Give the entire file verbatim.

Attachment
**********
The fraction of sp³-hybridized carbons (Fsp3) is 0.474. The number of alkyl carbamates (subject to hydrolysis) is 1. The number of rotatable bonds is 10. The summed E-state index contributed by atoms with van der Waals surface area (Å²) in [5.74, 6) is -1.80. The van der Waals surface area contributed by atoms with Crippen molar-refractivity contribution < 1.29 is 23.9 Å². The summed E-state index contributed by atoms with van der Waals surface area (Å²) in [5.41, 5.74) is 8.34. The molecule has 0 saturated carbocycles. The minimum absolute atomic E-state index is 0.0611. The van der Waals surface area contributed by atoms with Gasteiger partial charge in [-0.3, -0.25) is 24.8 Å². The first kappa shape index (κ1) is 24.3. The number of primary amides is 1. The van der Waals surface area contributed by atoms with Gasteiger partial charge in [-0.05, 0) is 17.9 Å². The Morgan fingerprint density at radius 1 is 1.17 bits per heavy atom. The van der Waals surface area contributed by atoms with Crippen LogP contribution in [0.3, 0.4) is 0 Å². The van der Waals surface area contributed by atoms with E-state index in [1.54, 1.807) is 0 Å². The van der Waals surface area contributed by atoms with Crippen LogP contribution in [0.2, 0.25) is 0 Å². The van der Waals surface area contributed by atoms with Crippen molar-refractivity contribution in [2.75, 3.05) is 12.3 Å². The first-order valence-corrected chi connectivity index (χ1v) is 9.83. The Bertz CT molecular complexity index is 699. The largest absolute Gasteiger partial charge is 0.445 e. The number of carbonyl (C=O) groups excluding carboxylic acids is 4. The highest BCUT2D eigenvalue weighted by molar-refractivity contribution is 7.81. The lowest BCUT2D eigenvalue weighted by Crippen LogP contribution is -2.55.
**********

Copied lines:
The fraction of sp³-hybridized carbons (Fsp3) is 0.474. The number of alkyl carbamates (subject to hydrolysis) is 1. The number of rotatable bonds is 10. The summed E-state index contributed by atoms with van der Waals surface area (Å²) in [5.74, 6) is -1.80. The van der Waals surface area contributed by atoms with Crippen molar-refractivity contribution < 1.29 is 23.9 Å². The summed E-state index contributed by atoms with van der Waals surface area (Å²) in [5.41, 5.74) is 8.34. The molecule has 0 saturated carbocycles. The minimum absolute atomic E-state index is 0.0611. The van der Waals surface area contributed by atoms with Gasteiger partial charge in [-0.3, -0.25) is 24.8 Å². The first kappa shape index (κ1) is 24.3. The number of primary amides is 1. The van der Waals surface area contributed by atoms with Gasteiger partial charge in [-0.05, 0) is 17.9 Å². The Morgan fingerprint density at radius 1 is 1.17 bits per heavy atom. The van der Waals surface area contributed by atoms with Crippen LogP contribution in [0.3, 0.4) is 0 Å². The van der Waals surface area contributed by atoms with E-state index in [1.54, 1.807) is 0 Å². The van der Waals surface area contributed by atoms with Crippen LogP contribution in [0.2, 0.25) is 0 Å². The van der Waals surface area contributed by atoms with Crippen molar-refractivity contribution in [2.75, 3.05) is 12.3 Å². The first-order valence-corrected chi connectivity index (χ1v) is 9.83. The Bertz CT molecular complexity index is 699. The largest absolute Gasteiger partial charge is 0.445 e. The number of carbonyl (C=O) groups excluding carboxylic acids is 4. The highest BCUT2D eigenvalue weighted by molar-refractivity contribution is 7.81. The lowest BCUT2D eigenvalue weighted by Crippen LogP contribution is -2.55.